Impulsive control suffers from, inter alia, the drawback that the static friction resistance must be known, at least in the sense that the generated pulses must have a sufficient amplitude to overcome every conceivable friction resistance. Moreover, the pulses have a short duration, which means that a high-frequency signal is to be transferred to the actuating means. Therefore, this technique is not applicable in valves having a low-pass filtration of the control signal, for instance, pneumatically controlled valves.
An object of the present invention is to overcome, wholly or partly, the problems connected with prior art technique, i.e. to provide a method and a control system reducing the effect of static friction when controlling an actuating means and causing a minimum wear of the moving parts of the actuating means. The method and the control system according to the present invention should also be substantially independent of variations in the static friction.
A further object of the invention is to suggest a method and a control system which can be used for compensating for static friction in actuating means having low-pass filtering components.
The invention is specifically, but not exclusively, adapted to be used for the controlling of valves.
According to the invention, these and other objects which will appear from the following description have been achieved by a method and a control system according to appended claims 1 and 7, respectively. Preferred embodiments of the invention are defined in the appended subclaims.
In summary, the idea of the invention is that pulses, which are small in relation to the static friction, are superposed on the control signal. The sign of each pulse conforms with the sign of the derivative with respect to time of the control signal when generating the pulse. Thus, the idea of the technique is that the pulses coact with the control signal and “knock” at the actuating means in the same direction as the control signal tends to move it. Thanks to this knocking, the friction will be overcome at an earlier stage in the course of the control signal, i.e. the stick phase is shortened. Owing to the small energy content of the pulses in relation to the static friction, the overshoot of the actuating means round the desired position will be relatively small once the static friction has been overcome, i.e. the slip phase is shortened.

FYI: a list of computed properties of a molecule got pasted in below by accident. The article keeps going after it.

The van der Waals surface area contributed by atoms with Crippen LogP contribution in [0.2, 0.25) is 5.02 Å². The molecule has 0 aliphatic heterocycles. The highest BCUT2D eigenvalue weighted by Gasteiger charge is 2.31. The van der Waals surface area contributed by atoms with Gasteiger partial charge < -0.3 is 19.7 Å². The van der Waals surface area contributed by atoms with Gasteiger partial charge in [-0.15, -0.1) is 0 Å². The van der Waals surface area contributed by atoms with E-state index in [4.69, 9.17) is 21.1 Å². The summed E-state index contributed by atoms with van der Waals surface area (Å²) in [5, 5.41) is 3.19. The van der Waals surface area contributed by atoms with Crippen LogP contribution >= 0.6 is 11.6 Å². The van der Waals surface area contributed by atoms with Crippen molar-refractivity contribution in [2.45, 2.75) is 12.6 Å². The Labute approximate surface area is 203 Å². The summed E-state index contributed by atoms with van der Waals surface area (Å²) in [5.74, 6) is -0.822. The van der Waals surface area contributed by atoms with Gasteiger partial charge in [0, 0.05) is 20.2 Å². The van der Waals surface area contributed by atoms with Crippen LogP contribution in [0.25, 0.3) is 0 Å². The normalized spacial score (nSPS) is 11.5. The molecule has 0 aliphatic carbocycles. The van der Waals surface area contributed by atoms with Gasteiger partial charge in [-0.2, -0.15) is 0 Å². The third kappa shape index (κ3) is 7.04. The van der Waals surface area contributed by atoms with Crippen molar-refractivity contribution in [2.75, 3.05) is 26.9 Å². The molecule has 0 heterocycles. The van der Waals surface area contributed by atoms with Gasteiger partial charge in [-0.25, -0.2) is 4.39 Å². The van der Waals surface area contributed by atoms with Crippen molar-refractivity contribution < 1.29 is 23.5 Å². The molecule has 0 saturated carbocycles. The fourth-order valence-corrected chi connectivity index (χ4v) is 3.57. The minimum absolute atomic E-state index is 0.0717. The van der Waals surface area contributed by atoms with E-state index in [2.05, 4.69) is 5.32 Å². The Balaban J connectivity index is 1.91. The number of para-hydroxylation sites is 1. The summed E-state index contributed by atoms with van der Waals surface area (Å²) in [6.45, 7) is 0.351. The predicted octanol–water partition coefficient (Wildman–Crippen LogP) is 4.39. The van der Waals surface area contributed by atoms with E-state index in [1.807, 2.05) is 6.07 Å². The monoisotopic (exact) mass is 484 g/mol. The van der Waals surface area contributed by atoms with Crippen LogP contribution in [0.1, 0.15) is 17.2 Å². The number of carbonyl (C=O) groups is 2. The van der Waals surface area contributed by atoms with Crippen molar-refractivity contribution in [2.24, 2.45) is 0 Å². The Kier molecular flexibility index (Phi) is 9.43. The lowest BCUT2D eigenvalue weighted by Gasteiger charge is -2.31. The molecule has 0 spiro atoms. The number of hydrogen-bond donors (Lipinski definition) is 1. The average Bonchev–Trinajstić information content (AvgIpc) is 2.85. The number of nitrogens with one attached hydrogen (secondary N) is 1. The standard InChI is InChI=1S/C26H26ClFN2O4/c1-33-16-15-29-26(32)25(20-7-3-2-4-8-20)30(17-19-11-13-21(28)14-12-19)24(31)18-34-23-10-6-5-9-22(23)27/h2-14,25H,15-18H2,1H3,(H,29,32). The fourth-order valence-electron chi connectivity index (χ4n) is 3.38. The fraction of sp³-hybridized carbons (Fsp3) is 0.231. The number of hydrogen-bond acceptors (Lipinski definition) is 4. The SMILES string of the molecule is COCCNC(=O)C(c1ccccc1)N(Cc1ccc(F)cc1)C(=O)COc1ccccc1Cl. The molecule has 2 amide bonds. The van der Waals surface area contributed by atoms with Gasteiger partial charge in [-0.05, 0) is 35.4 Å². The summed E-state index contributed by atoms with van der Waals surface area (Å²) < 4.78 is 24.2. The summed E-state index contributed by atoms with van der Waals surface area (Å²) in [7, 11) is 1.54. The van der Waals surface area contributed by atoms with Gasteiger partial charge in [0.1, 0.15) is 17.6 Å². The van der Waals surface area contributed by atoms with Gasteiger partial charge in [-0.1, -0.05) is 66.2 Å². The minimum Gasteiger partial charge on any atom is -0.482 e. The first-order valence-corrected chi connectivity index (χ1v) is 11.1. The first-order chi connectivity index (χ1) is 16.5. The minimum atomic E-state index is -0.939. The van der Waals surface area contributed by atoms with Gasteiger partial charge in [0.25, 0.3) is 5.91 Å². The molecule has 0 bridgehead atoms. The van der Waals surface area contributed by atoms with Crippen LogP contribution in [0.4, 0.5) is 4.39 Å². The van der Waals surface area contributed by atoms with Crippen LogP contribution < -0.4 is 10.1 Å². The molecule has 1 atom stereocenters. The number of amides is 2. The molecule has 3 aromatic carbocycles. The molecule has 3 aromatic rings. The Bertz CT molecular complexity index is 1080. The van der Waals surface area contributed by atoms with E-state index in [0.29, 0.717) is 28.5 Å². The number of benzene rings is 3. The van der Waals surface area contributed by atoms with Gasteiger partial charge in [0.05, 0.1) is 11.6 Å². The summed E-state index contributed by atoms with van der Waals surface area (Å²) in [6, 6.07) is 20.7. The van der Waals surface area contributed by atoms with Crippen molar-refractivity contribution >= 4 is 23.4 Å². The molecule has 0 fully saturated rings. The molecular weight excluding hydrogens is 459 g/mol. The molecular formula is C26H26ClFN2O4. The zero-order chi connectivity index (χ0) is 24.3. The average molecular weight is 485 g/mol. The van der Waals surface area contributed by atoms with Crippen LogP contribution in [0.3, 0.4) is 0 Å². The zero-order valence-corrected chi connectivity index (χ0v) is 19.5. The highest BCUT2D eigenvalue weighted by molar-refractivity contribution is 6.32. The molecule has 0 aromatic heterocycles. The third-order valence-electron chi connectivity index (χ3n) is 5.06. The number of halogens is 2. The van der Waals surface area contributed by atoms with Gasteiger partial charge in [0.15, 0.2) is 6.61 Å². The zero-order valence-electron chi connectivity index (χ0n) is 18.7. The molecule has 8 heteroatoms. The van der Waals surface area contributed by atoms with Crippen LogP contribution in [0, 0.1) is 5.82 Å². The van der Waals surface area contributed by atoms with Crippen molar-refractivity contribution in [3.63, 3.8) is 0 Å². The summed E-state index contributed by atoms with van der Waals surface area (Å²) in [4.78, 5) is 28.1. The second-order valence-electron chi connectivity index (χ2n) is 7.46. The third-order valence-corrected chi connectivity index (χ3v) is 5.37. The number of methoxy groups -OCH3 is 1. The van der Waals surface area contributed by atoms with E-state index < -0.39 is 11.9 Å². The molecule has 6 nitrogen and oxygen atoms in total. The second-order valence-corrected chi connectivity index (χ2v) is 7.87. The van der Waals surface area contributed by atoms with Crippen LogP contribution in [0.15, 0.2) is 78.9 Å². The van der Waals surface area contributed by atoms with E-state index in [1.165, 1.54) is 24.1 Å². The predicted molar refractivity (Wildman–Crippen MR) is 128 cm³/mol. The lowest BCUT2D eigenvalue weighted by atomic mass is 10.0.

Without compensation for static friction, the quantity controlled by the actuating means will, as mentioned above, perform considerable oscillations round the desired value owing to stick-slip motion. While using the invention, this quantity will have significantly more rapid and smaller oscillations round the set value.
The invention will now be described, for the purpose of exemplification, with reference to the accompanying drawings, which illustrate a currently preferred embodiment and in which
FIG. 1 is a schematic view of a pneumatic control valve,
FIG. 2 is a block diagram for illustrating a control system according to the invention,
FIG. 3 shows a typical control signal according to the invention, the size of the superposed pulses being exaggerated for reasons of clarity,
FIG. 4a shows an experimentally registered control signal and an associated actual value signal in conventional flow control, and
FIG. 4b shows signals corresponding to those in FIG. 4a, in flow control according to the present invention.
FIG. 1 is a schematic view of one type of pneumatic control valve. The three main parts of the control valve are a valve positioner 1, an actuator 2 and a valve 3, the actuator 2 and the valve 3 together forming an actuating means, i.e. the means subjected to the above-mentioned static friction.
The valve positioner 1 is arranged in a casing 4, which is provided with an air supply opening 5, a lower connecting port 6 and an upper connecting port 7. The air supply opening 5 is connected to a compressed air source (not shown) applying a constant air pressure to the valve positioner 1. The connecting ports 6, 7 are interconnected by means of a first duct 8, which in turn is connected to the air supply opening 5 by means of a second duct 9. In the first duct 8, a pilot valve 10 is arranged in the form of a movable slide, which is connected to an operable diaphragm 11.